Background: Many experiments in modern plant molecular biology require the processing of large numbers of samples for a variety of applications from mutant screens to the analysis of natural variants. A severe bottleneck to many such analyses is the acquisition of good yields of high quality RNA suitable for use in sensitive downstream applications such as real time quantitative reverse-transcription-polymerase chain reaction (real time qRT-PCR). Although several commercial kits are available for high-throughput RNA extraction in 96-well format, only one non-kit method has been described in the literature using the commercial reagent TRIZOL.
Results: We describe an unusual phenomenon when using TRIZOL reagent with young Arabidopsis seedlings. This prompted us to develop a high-throughput RNA extraction protocol (HTP96) adapted from a well established phenol:chloroform-LiCl method (P:C-L) that is cheap, reliable and requires no specialist equipment. With this protocol 192 high quality RNA samples can be prepared in 96-well format in three hours (less than 1 minute per sample) with less than 1% loss of samples. We demonstrate that the RNA derived from this protocol is of high quality and suitable for use in real time qRT-PCR assays.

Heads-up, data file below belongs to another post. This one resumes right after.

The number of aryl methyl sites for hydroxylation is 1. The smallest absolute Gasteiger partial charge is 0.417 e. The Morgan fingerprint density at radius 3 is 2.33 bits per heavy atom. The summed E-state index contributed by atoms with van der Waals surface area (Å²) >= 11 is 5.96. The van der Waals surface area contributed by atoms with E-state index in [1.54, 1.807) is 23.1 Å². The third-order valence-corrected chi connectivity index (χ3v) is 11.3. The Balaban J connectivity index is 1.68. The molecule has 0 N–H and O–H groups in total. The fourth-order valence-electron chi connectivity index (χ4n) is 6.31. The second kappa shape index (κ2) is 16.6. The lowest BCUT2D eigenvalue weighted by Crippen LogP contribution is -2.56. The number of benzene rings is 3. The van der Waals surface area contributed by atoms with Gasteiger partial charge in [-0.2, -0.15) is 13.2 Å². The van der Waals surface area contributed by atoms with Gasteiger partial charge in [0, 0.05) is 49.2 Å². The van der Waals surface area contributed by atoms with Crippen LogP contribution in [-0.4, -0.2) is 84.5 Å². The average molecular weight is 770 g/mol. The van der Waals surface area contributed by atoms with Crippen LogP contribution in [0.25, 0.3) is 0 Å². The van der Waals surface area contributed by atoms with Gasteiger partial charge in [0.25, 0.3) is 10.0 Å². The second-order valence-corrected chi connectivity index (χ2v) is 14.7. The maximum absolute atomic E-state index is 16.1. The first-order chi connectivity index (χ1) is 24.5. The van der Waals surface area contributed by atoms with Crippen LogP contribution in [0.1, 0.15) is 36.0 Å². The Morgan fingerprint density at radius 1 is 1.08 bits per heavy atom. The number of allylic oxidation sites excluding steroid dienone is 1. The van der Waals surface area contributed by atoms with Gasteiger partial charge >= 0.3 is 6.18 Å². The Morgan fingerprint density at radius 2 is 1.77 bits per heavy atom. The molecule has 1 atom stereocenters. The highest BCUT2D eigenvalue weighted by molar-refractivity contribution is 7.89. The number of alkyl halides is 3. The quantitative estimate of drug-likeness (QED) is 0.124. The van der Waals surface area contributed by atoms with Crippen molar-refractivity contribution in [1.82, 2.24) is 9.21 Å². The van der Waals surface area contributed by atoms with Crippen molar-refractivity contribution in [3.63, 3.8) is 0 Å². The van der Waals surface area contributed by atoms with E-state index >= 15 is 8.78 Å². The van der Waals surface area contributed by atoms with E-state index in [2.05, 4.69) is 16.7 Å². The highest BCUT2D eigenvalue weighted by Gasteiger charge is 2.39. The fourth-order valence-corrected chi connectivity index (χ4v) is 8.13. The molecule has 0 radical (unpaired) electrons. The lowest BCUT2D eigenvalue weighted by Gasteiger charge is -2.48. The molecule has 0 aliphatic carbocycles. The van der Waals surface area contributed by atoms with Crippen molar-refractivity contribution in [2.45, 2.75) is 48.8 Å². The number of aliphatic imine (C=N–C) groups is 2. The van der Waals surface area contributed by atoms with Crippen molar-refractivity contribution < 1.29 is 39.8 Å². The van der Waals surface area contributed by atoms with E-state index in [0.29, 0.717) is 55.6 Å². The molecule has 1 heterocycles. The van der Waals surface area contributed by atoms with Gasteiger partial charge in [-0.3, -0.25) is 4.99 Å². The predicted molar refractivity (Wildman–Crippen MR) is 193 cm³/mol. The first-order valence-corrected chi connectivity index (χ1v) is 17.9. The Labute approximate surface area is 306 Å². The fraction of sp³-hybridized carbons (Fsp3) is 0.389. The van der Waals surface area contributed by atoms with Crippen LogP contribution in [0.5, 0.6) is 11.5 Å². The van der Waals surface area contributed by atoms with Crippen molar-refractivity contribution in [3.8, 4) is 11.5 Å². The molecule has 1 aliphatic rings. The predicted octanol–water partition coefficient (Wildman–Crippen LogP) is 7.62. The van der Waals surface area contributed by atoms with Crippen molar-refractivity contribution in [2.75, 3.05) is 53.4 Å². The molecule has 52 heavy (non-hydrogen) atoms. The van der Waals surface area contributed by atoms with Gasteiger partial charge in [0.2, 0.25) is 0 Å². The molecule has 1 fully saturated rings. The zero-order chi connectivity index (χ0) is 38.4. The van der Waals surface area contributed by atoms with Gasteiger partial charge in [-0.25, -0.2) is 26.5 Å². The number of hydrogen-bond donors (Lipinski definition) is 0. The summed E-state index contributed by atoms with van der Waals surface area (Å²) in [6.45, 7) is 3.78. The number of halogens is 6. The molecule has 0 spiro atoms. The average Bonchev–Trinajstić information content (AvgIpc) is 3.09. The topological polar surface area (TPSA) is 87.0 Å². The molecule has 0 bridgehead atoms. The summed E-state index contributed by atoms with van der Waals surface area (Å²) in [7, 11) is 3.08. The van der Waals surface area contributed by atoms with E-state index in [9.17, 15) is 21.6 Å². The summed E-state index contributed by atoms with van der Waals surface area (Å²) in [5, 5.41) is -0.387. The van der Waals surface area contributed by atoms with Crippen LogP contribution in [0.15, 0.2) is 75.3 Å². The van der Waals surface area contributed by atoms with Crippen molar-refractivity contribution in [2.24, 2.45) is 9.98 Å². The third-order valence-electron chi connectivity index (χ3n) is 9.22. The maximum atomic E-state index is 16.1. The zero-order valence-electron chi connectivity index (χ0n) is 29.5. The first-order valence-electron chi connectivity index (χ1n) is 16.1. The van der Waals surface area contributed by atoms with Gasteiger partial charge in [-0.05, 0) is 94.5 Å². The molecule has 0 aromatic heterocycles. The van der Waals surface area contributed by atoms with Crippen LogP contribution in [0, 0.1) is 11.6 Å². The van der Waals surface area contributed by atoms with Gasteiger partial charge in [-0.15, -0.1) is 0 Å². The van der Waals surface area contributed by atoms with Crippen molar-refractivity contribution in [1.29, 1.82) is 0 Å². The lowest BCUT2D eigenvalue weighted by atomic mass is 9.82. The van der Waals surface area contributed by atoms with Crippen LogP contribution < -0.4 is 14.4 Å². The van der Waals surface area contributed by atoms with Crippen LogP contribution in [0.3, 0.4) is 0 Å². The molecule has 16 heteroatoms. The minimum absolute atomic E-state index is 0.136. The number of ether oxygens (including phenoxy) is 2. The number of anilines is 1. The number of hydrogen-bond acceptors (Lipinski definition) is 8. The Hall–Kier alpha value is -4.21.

Conclusion: The development of the HTP96 protocol has vastly increased our sample throughput, allowing us to fully exploit the large sample capacity of modern real time qRT-PCR thermocyclers, now commonplace in many labs, and develop an effective high-throughput gene expression platform. We propose that the HTP96 protocol will significantly benefit any plant scientist with the task of obtaining hundreds of high quality RNA extractions.